Homocysteine Is an Oncometabolite in Breast Cancer, Which Promotes Tumor Progression and Metastasis
Annual rept. 1 Sep 2013-31 Aug 2014
GEORGIA REGENTS UNIV AUGUSTA GEORGIA HEALTH SCIENCES UNIV RESEARCH INST
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The goal of this project is to interrogate the role of the amino acid homocysteine in breast cancer progression and metastasis and to test the hypothesis that this amino acid is actually an oncometabolite. According to this hypothesis, homocysteine levels increase in breast cancer, which results in changes in gene expression in tumor cells helping the tumors to grow and metastasize. The molecular basis for the increase in the levels of this amino acid in breast cancer is the downregulation of the enzyme methylene tetrahydrofolate reductase MTHFR via DNA methylation. This enzyme is responsible for the conversion of methylene tetrahydrofolate to methyl tetrahydrofolate, which is necessary to convert homocysteine into methionine by serving as a cofactor for methionine synthase. As such, the downregulation of MTHFR in breast cancer reduces the activity of methionine synthase and thus interferes with the conversion of homocysteine into methionine, thus increasing the levels of homocysteine. We hypothesize that homocysteine promotes Wntbeta-catenin signaling, increases IL-6, TGF-beta, ANGPTL4, and MMP9 expression, thus driving tumor progression at the primary site and also promoting metastasis of the cancer to the lungs.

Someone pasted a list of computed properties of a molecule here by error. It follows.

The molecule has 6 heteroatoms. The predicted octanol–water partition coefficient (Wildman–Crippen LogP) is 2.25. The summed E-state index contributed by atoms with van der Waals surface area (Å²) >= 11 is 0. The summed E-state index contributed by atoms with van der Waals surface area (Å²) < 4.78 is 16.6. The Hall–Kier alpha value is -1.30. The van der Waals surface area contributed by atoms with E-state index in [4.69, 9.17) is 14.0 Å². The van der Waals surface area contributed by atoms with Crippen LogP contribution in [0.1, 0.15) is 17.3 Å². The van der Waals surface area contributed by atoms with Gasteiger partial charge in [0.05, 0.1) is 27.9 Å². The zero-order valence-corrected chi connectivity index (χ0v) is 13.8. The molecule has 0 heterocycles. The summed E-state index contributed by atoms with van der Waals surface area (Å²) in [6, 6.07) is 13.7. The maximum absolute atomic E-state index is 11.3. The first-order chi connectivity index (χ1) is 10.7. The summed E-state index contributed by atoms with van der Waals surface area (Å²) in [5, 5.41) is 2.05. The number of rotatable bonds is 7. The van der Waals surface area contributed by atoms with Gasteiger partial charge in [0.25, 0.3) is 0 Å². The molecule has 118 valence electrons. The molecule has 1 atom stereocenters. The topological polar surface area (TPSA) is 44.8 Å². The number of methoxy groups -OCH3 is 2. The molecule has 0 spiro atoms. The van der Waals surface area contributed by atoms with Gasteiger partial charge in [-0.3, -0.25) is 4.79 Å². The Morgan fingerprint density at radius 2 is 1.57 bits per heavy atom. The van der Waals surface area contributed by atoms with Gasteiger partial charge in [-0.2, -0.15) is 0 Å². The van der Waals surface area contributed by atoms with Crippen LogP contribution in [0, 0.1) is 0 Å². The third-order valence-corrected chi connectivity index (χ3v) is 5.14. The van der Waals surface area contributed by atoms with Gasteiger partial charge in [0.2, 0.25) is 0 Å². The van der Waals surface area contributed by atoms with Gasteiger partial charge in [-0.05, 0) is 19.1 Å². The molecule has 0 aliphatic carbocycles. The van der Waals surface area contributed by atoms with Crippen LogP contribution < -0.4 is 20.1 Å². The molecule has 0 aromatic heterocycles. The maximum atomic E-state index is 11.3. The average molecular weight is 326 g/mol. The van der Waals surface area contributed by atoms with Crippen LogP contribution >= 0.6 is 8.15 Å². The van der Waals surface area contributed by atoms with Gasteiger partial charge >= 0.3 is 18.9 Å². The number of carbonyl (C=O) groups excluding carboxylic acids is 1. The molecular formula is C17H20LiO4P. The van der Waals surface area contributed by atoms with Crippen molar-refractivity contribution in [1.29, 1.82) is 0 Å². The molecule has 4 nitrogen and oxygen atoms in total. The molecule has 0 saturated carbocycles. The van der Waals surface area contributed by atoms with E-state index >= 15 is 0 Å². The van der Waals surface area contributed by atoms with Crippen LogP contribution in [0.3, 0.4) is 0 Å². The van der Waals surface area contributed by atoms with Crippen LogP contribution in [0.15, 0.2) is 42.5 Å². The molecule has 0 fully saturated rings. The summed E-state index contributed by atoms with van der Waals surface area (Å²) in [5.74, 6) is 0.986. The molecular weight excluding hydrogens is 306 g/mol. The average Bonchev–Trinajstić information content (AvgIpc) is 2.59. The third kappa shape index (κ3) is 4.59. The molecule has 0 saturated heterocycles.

- Medicine and Medical Research